Police shut down Halloween dance

Josh Meribole- Staff Writer

Police officers cut short a Halloween dance at the Terrace View Event Center on Saturday night, arresting at least three college students, including two from Dordt, for public intoxication and possession under legal age.

According to city arrest records obtained by the Diamond, Sioux Center Police arrested juniors Alex Werkhoven from Monroe, Washington and Spencer Schrock from Wellman, Iowa. Police also cited but did not arrest two additional Dordt students for possession under legal age.

Beginning at 9:00 p.m. on Saturday, more than 400 people, including students from Dordt and Northwestern, headed to Terrace View to enjoy the Halloween celebration. After paying a $10 entry fee, Dordt student Rachel Struiksma approached the dance floor. When she walked in the room, waves of light nearly drove her blind. Many dancers knitted themselves tighter in circles and clusters, bodies moving in time with the blaring music that suppressed attendees’ voices. The faint smell of alcohol filled the room.

Music remixes and the flashing of disco lights stopped around midnight, however, when police officers and ambulances arrived.

Sioux Center Police Chief Paul Adkins reported that alcohol-related abuse, like that which occurred at the Halloween dance, is one of the most frequent violations committed by college students in the community.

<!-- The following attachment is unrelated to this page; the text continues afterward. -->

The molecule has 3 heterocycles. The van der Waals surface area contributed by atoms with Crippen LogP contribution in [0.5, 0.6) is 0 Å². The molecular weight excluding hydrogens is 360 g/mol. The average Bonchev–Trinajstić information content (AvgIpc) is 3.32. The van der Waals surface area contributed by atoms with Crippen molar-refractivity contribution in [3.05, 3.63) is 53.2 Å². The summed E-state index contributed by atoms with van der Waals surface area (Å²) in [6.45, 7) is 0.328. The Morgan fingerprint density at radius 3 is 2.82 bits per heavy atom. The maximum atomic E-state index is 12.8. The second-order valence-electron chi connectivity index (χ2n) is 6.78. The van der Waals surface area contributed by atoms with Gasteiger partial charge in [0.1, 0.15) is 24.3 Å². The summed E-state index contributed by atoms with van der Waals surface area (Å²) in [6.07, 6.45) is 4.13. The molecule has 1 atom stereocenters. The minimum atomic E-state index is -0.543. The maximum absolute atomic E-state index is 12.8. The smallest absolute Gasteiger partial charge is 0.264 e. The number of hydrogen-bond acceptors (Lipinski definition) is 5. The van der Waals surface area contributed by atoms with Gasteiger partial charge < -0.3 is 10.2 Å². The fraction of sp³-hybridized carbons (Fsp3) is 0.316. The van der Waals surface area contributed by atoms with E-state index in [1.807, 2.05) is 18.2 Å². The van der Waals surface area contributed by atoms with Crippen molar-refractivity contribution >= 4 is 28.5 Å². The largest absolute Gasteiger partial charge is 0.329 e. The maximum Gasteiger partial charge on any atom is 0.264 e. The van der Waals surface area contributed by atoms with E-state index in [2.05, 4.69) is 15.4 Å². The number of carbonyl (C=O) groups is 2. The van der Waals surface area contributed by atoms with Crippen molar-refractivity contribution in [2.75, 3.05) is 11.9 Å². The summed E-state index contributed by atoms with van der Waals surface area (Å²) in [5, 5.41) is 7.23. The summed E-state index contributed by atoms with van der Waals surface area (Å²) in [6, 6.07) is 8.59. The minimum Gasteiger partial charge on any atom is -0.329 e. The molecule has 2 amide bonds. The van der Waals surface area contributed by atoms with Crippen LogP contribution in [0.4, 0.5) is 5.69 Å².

Schrock, a junior at Dordt, told the Diamond that the police arrested him, directed him into the back of a squad car and an officer questioned him. The officer then determined that Schrock needed medical attention. Authorities called an ambulance.

After giving Schrock an IV injection and running blood tests, hospital employees gave the student a simple prescription: hydrate. Schrock said he then traveled across town to the Sioux County Jail, where he spent the night in a jail cell after authorities questioned him further. He said officials released him at 9:00 on Sunday morning.

Concerning the events of Saturday night, Adkins said that although the organizers of the event checked for IDs to verify the attendees’ legal age, 21-year-olds could easily pass their purchased alcoholic beverages to minors. Adkins added that although many people were not happy about his decision, he had to shut down the event when public safety became an issue.

Struiksma danced at Terrace View for about an hour. Although she described the event as fun, she said that she noticed that some people were drunk. When police arrived and brought the party to a halt, many college students, Struiksma included, left disappointed at not getting their money’s worth of celebration.

Sioux Center is a community of less than 8,000 residents, and being a college town that number grows to more than 9,000 when Dordt’s school year begins. The crime rate does increase during the college’s school year, but not by any significant amount, and crimes committed by Dordt students are different than those committed by fulltime community residents. While college students are often cited for

alcohol and substance abuse, the local population gets in trouble with the law for traffic violations, theft and operating a motor vehicle under the influence.

Adkins said he understands that college is a time when people “find their niche in life.” It’s also one of the first environments where young adults live free from the shackles of parental authority. But although college students may enjoy their newfound freedom, Adkins said students must remember that their actions have consequences.

The Diamond also contacted Werkhoven who declined to comment on record.

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